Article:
Office of Operations
21st Century Operations Using 21st Century Technologies

1.2 Lessons Learned

Lessons can be learned from the 9/11 terrorist attacks, the 2003 blackouts, the I-95 tanker explosion, hurricanes, and other incidents. The literature search found that there are common themes in the lessons learned by the various entities. Table 1-2 summarizes these common themes.

Table 1-2. Common Lessons Learned Among Various Entities

Common Themes

Lessons Learned

Advanced Preparations and Planning

  • Do not ignore low-technology solutions
  • Review and learn from past events
  • Establish mutual-aid agreements
  • Plan for all types of emergencies
  • Review emergency plans after an event
  • Develop procedures to guide actions to be taken early in an emergency

Advanced Technology

  • Realize advanced technologies play an important role in communications and decision making
  • Use ITS technology but also a mix of older technology
  • Be prepared for limited use of ITS technology
  • Consider ITS functionality that could be particularly useful during an emergency
  • Use ITS technologies to provide information and assist in decision making
  • Utilize portable ITS equipment in responding to incidents
  • Realize communication systems can complement ITS technology
  • Keep traffic management centers open during the incident; use alternative power if necessary
  • Establish reliable backup power to maintain normal ITS functions

Command and Control

  • Delegate decision making down
  • Maintain close ties with law enforcement entities
  • Make use of an incident command system
  • Use incident management teams
  • Have incident management teams work with infrastructure and utility personnel
  • Establish pre-selected incident command post locations


  • Be prepared to communicate using various methods, such as fax, handouts, maps, cell phones, satellite phones, cable television, face-to-face, email, Internet/Web, and ham radio operators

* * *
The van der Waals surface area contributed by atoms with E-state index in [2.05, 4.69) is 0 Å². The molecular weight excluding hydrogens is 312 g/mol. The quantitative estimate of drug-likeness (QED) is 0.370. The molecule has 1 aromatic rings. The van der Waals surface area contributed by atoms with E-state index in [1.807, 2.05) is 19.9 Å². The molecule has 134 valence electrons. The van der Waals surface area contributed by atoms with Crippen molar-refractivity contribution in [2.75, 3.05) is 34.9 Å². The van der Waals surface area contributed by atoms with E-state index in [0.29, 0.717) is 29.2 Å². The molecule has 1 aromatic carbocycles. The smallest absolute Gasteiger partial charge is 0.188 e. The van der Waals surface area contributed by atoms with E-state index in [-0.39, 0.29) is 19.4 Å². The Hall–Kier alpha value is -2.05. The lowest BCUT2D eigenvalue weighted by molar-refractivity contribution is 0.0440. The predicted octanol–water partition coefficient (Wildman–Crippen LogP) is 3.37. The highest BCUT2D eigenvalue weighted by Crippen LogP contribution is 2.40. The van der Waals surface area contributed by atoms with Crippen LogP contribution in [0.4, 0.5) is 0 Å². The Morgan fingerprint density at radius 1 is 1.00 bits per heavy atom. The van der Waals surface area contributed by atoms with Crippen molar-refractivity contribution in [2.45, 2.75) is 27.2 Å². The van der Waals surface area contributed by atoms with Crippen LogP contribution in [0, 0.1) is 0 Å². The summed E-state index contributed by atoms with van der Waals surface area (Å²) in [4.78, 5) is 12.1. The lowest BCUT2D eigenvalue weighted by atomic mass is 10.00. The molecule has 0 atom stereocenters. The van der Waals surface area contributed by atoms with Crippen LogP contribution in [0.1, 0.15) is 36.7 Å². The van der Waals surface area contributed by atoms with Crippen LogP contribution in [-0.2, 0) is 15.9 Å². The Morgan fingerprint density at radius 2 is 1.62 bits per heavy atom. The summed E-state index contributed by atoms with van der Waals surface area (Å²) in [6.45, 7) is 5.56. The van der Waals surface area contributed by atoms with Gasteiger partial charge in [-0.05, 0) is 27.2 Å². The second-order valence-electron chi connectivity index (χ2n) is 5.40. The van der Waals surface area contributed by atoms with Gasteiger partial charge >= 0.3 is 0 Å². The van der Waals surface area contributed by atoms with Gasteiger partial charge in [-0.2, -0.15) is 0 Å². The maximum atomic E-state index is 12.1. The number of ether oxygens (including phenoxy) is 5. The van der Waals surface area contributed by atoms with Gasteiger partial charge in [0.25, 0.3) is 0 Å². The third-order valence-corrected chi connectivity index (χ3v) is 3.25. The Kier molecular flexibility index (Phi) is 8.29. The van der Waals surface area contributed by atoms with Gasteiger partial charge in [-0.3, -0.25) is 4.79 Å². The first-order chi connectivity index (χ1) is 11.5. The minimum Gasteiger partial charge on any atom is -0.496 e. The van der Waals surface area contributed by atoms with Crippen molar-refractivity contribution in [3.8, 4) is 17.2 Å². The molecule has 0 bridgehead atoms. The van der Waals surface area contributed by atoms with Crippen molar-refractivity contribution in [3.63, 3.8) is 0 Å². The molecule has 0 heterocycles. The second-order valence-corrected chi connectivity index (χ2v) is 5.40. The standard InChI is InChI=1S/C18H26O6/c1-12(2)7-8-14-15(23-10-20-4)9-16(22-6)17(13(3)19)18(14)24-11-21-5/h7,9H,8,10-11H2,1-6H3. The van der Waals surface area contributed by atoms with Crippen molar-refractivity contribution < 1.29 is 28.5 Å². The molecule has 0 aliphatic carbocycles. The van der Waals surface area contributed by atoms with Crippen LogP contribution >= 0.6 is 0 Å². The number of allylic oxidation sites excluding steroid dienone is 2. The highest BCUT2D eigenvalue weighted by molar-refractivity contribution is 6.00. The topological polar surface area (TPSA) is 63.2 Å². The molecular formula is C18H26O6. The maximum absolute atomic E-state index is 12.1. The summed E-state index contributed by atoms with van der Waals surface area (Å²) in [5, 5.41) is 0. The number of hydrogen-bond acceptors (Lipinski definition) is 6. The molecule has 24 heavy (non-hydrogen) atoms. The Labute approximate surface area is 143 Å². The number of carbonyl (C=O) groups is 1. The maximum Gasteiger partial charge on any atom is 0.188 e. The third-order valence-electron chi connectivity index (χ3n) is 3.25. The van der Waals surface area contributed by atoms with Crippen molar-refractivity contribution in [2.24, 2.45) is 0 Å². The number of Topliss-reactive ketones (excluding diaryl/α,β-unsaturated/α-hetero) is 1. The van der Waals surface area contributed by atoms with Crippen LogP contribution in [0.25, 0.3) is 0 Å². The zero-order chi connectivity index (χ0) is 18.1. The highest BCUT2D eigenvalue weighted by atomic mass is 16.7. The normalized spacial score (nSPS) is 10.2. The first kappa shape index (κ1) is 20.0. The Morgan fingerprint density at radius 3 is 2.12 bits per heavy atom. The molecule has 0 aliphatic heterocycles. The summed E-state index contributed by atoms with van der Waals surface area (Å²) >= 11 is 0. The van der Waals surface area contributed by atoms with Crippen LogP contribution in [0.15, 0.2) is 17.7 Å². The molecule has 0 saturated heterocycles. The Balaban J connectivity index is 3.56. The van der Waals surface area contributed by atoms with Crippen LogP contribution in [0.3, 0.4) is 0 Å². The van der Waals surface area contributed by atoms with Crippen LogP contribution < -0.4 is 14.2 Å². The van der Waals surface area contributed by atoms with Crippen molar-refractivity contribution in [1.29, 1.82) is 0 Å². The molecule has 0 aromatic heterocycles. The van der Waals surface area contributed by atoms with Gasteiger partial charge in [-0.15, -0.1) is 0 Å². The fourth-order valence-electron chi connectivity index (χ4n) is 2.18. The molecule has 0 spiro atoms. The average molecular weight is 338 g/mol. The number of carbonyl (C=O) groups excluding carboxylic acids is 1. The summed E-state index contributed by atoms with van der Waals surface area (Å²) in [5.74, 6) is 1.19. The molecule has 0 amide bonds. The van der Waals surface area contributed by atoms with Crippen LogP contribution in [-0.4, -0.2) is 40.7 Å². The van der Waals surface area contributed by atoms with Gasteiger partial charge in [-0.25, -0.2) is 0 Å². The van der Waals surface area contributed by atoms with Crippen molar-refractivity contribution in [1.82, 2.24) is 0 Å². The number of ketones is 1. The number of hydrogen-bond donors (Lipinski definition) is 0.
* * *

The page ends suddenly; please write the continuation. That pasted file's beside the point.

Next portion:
• Communicate with a unified voice
  • Understand communication may be difficult during an incident
  • Develop a joint information center
  • Be prepared to activate the emergency alert system early
  • Have compatible radio systems
  • Expect loss of power and communications
  • Have both internal and external communication mechanisms
  • Inform all participants
  • Realize a multimedia approach may be necessary
  • Ensure information is accurate and consistent


  • Practice cooperation during normal times
  • Practice interagency cooperation


  • Coordinate the response with others
  • Maintain relationships (pre-existing relationships among agencies and personnel are key to emergency management success)
  • Utilize the resources of all participants
  • Involve law enforcement and non-traditional agencies
  • Conduct a collaborative post-incident review
  • Establish internal coordination as well as external

Emergency Plans

  • Develop emergency plans
  • Test the emergency plan


  • Develop evacuation routes and remember evacuations can cross state lines
  • Modify evacuation routes as needed
  • Allow for individual initiative
  • Identify evacuation routes
  • Maintain emergency services access to the disaster area and evacuation routes
  • Include evacuation of dispatch centers
  • Use available tools to aid in the decision to evacuate
  • Communicate with people who do not evacuate
  • Ensure reentry of evacuees
  • Realize priorities may conflict
  • Realize priorities will change over time


  • Be ready to throw out the procedures if they do not work in an evacuation
  • Delegate responsibility down to the appropriate level in the organization
  • Empower employees
  • Expect chaos
  • Know where you are going and how to get there
  • Use volunteers in a support role
  • Overcome the need to take action without planning
  • Prepare for emergencies in advance to make day-of-event decisions earlier
  • Set priorities as quickly as possible
  • Reduce impacts of work zones
  • Develop clear procedures for evacuations

Redundancy and Resiliency of Systems

  • Build redundancy into institutions and physical systems including personnel, communications, utilities, and control centers
  • Pre-position supplies and equipment (if the supplies and equipment can be identified)
  • Adopt a mindset of resiliency
  • Have redundant system of trained agency personnel
  • Remember the transit system can provide redundancy
  • Conduct inventory of backup resources
  • Establish backup power
  • Have alternative emergency operations centers
  • Use multiple communications technologies


  • Conduct training exercises
  • Practice with other entities
  • Adapt response plans to the incident
  • Train first, second, and third string staff for emergencies
  • Review and update crisis plans with training


February 7, 2006
Publication #FHWA–HOP-08-015